Late Arriving Facts - Data Warehouse ETL Toolkit

Using a customer-purchase scenario, suppose we receive today a purchase record that is several months old. In most operational data warehouses, we are willing to insert this late-arriving record into its correct historical position, even though our sales summary for this prior month will now change. But we must carefully choose the old contemporary dimension records that apply to this purchase. If we have been time-stamping the dimension records in our Type 2 SCDs, our processing involves the following steps:

  1. For each dimension, find the corresponding dimension record in effect at the time of the purchase.
  2. Using the surrogate keys found in the each of the dimension records from Step 1; replace the natural keys of the late-arriving fact record with the surrogate keys.
  3. Insert the late-arriving fact record into the correct physical partition of the database containing the other fact records from the time of the late-arriving purchase.

There are a few subtle points here. We assume that our dimension records contain two time stamps, indicating the beginning and end of the period of validity of the detailed description. This makes the search for the correct dimension records simple.

A second subtle point goes back to our assumption that we have an operational data warehouse willing to insert these late-arriving records into old months. If your data warehouse has to tie to the books, you can’t change an old monthly sales total, even if the old sales total was incorrect. Now you have a tricky situation in which the date dimension on the sales record is for a booking date, which may be today, but the other customer, store, and product dimensions should nevertheless refer to the old descriptions in the way we have described. If you are in this situation, you should have a discussion with your finance department to make sure that they understand what you are doing. An interesting compromise we have used in this situation is to carry two sets of date dimensions on purchase records. One refers to the actual purchase date, and the other refers to the booking date. Now you can roll up the sales either operationally or by the books.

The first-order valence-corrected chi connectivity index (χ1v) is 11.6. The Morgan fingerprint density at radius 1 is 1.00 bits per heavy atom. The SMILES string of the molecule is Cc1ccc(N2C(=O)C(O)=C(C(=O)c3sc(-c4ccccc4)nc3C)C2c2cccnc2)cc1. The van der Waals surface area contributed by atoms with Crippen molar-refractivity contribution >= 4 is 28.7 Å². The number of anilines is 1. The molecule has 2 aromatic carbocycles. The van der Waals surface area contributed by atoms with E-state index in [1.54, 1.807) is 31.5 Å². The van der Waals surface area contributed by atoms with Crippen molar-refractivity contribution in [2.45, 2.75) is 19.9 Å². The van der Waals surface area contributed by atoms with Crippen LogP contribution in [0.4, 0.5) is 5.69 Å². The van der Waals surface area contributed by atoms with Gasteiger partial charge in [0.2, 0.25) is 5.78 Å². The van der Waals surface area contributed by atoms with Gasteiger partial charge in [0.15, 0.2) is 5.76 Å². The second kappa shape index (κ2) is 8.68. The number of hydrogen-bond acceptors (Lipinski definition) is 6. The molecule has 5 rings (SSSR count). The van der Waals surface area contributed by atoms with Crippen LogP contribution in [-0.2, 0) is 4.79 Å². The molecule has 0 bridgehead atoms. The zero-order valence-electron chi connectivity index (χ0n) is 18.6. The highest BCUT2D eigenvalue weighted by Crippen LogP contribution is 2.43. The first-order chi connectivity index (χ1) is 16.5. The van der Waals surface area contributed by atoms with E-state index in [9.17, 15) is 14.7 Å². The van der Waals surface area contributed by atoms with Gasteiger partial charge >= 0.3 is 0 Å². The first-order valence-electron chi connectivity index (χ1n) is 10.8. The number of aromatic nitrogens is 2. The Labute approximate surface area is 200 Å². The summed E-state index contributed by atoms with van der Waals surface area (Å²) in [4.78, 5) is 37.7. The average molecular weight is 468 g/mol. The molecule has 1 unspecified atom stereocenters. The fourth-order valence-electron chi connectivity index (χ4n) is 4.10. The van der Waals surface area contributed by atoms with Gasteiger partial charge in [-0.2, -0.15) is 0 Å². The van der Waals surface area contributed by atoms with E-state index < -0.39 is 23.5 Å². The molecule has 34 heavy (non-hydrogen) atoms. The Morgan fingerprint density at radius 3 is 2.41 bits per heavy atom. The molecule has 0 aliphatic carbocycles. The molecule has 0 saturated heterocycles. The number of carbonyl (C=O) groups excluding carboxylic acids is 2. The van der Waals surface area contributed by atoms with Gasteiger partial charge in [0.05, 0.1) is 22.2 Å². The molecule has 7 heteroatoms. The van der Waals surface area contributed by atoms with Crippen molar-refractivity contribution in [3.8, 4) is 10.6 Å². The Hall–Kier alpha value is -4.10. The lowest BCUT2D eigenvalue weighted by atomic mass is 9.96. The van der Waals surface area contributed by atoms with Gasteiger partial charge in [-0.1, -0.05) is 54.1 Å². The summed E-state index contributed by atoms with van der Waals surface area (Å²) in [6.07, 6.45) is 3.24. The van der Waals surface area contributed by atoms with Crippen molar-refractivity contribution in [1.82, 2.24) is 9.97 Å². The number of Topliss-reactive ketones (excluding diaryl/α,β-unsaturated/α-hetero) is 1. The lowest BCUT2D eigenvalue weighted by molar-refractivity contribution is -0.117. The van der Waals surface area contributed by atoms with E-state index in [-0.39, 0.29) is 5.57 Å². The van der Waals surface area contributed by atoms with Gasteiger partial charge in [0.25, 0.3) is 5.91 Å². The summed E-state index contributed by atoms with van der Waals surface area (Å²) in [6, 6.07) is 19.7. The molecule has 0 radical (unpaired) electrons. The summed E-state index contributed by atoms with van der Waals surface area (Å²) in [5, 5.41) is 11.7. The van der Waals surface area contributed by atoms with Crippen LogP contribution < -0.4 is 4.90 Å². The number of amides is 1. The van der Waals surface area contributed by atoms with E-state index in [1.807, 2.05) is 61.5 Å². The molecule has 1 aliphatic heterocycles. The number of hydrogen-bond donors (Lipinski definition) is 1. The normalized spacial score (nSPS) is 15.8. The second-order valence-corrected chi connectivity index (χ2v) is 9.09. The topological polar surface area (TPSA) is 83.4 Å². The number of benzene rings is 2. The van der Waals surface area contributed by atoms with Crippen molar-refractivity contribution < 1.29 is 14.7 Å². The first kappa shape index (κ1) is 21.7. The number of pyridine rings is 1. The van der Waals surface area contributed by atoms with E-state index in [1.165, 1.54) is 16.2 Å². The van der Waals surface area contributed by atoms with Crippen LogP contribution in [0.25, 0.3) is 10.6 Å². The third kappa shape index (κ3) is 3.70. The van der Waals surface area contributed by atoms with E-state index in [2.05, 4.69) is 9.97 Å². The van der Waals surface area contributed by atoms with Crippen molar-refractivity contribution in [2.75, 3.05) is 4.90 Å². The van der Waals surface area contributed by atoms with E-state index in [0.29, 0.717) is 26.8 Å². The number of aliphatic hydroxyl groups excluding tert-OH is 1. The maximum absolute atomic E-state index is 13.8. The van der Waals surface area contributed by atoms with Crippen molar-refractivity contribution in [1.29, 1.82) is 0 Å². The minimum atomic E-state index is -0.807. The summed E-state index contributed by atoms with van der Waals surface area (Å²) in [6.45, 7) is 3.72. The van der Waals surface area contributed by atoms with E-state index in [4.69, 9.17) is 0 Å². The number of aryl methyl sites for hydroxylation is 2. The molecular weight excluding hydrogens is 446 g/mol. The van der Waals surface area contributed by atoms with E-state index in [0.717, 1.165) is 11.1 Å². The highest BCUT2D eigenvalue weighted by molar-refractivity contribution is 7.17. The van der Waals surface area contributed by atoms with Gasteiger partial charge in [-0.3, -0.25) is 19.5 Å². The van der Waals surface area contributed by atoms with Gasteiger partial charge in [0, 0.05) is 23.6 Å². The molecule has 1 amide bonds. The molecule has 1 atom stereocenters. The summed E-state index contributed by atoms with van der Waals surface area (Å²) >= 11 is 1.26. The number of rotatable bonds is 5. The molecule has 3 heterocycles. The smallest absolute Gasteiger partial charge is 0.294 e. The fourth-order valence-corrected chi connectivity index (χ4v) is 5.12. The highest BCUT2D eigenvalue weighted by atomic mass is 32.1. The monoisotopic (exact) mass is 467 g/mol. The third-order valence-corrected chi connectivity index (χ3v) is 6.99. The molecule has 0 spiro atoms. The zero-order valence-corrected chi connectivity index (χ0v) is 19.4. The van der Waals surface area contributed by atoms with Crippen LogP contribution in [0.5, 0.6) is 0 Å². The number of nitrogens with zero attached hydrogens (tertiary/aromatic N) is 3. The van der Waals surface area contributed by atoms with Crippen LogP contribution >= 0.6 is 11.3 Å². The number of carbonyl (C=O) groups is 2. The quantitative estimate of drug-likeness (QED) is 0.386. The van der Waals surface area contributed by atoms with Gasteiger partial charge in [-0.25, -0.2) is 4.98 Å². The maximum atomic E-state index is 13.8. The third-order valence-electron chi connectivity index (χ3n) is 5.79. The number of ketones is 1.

The third subtle point is the requirement to insert the late-arriving purchase record into the correct physical partition of the database containing its contemporary brothers and sisters. This way, when you move a physical partition from one form of storage to another, or when you perform a backup or restore operation, you will be affecting all the purchase records from a particular span of time. In most cases, this is what you want to do. You can guarantee that all fact records in a time span occupy the same physical partition if you declare the physical partitioning of the fact table to be based on the date dimension. Since you should be using surrogate keys for the date dimension, this is the one case where the surrogate keys of a dimension should be assigned in a particular logical order.

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